On May 17, 1988, Clerici filed an application with the DMV for a vehicle salesperson's license, and fully disclosed his prior conviction. A temporary license was issued on June 1, 1988, and Clerici began working at Modesto Toyota. On September 30, 1988, Clerici was notified that his application for a salesperson's license was denied, and the temporary permit was issued in error because of his prior conviction for possession of cocaine for sale. Clerici filed an administrative appeal of the DMV's decision.
On February 23, 1989, a hearing was held before Administrative Law Judge Stephen J. Smith. The DMV contended it was authorized to deny the license because Clerici had been convicted of a crime involving moral turpitude. On the other hand, Clerici testified that he was "more positive" toward life since his conviction. He attended Alcoholics Anonymous and Narcotics Anonymous programs during his time in custody but did not continue the programs after his release. Since the denial of the license, he was selling vacuum cleaners door-to-door. He admitted he was convicted of possession for sale and used narcotics for almost a year prior to his arrest. He also admitted methamphetamine oil was found in his vehicle and that he was in the process of manufacturing narcotics when arrested. Clerici testified he used narcotics because of a "negative lifestyle," and such lifestyle would not recur because he was looking for a better life and job. He did not use drugs, but still had "a couple beers" on occasion.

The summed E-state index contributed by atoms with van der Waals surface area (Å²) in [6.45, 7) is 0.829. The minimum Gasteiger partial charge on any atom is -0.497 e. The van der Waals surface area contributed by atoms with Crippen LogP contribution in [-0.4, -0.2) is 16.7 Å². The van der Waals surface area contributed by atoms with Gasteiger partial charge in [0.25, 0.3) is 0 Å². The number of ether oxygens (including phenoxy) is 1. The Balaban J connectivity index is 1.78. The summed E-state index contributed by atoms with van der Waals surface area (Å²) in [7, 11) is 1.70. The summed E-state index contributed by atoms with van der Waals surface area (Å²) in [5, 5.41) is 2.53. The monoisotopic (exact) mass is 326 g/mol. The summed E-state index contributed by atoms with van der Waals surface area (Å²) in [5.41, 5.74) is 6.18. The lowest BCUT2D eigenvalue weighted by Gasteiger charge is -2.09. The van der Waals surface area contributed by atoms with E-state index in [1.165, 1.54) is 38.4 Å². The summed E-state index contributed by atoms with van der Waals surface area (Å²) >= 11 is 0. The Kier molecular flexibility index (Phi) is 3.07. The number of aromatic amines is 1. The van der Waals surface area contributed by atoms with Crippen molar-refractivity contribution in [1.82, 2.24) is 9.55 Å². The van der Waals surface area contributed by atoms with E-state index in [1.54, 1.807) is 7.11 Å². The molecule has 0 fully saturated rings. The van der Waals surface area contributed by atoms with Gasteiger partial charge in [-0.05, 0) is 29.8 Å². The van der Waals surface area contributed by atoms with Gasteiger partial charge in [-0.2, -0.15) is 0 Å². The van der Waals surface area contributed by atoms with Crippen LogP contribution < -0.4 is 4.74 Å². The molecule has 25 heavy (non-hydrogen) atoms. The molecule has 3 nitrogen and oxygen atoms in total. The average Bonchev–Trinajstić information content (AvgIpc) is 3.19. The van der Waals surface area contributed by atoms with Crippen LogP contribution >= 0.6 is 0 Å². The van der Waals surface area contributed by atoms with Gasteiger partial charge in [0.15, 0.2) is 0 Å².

Derek Beverly, representing the DMV, argued there was a "very clear connection" between Clerici's conviction and his honesty and integrity to enter the automobile sales business. Clerici was still on probation, and Beverly suggested that Clerici reapply for a license after the successful completion of that probationary period. George Anderson, representing Clerici, claimed the DMV lacked jurisdiction to deny a license under the "moral turpitude" standard because of certain amendments to the Vehicle Code. Anderson admitted Clerici "displayed bad judgment," but argued the conviction was unrelated to his honesty and veracity. Anderson also argued that there must be some substantial or rational connection between the crime and the particular occupation. While possession for sale might be a crime of moral turpitude, it was not indicative of Clerici's honesty and integrity. The administrative law judge received letters from two managers at Modesto Toyota praising Clerici's work. The matter was taken under submission.